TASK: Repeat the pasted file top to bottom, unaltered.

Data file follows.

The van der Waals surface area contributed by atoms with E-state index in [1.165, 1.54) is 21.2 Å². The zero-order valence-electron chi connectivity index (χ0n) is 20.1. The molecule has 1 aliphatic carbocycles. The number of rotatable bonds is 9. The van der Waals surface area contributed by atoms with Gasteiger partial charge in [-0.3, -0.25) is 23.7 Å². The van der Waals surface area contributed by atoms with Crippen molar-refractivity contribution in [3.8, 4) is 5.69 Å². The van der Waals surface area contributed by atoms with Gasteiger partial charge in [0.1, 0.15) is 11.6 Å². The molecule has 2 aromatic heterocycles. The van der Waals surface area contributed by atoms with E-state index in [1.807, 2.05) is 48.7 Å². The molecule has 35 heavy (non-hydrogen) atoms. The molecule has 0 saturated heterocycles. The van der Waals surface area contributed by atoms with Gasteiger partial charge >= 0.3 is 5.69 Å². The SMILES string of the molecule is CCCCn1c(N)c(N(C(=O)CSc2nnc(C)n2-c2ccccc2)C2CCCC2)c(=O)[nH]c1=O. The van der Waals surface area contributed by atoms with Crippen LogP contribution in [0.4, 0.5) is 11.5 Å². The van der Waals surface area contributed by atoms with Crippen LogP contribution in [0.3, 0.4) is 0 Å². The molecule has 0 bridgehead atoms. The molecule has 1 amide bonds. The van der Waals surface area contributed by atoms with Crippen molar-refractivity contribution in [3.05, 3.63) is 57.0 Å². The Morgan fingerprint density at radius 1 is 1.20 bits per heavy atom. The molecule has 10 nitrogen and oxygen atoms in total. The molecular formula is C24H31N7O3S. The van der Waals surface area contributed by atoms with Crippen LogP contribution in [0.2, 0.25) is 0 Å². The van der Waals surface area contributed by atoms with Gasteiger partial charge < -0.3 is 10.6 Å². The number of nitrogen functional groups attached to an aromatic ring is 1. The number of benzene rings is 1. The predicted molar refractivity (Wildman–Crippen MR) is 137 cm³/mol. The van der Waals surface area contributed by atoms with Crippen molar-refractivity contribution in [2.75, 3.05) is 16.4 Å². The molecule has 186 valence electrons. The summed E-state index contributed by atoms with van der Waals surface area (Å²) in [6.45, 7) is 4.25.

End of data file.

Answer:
The van der Waals surface area contributed by atoms with E-state index in [1.165, 1.54) is 21.2 Å². The zero-order valence-electron chi connectivity index (χ0n) is 20.1. The molecule has 1 aliphatic carbocycles. The number of rotatable bonds is 9. The van der Waals surface area contributed by atoms with Gasteiger partial charge in [-0.3, -0.25) is 23.7 Å². The van der Waals surface area contributed by atoms with Crippen molar-refractivity contribution in [3.8, 4) is 5.69 Å². The van der Waals surface area contributed by atoms with Gasteiger partial charge in [0.1, 0.15) is 11.6 Å². The molecule has 2 aromatic heterocycles. The van der Waals surface area contributed by atoms with E-state index in [1.807, 2.05) is 48.7 Å². The molecule has 35 heavy (non-hydrogen) atoms. The molecule has 0 saturated heterocycles. The van der Waals surface area contributed by atoms with Gasteiger partial charge >= 0.3 is 5.69 Å². The SMILES string of the molecule is CCCCn1c(N)c(N(C(=O)CSc2nnc(C)n2-c2ccccc2)C2CCCC2)c(=O)[nH]c1=O. The van der Waals surface area contributed by atoms with Crippen LogP contribution in [0.4, 0.5) is 11.5 Å². The van der Waals surface area contributed by atoms with Crippen LogP contribution in [0.3, 0.4) is 0 Å². The molecule has 0 bridgehead atoms. The molecule has 1 amide bonds. The van der Waals surface area contributed by atoms with Crippen molar-refractivity contribution in [3.05, 3.63) is 57.0 Å². The Morgan fingerprint density at radius 1 is 1.20 bits per heavy atom. The molecule has 10 nitrogen and oxygen atoms in total. The molecular formula is C24H31N7O3S. The van der Waals surface area contributed by atoms with Crippen LogP contribution in [0.2, 0.25) is 0 Å². The van der Waals surface area contributed by atoms with Gasteiger partial charge < -0.3 is 10.6 Å². The number of nitrogen functional groups attached to an aromatic ring is 1. The number of benzene rings is 1. The predicted molar refractivity (Wildman–Crippen MR) is 137 cm³/mol. The van der Waals surface area contributed by atoms with Crippen molar-refractivity contribution in [2.75, 3.05) is 16.4 Å². The molecule has 186 valence electrons. The summed E-state index contributed by atoms with van der Waals surface area (Å²) in [6.45, 7) is 4.25.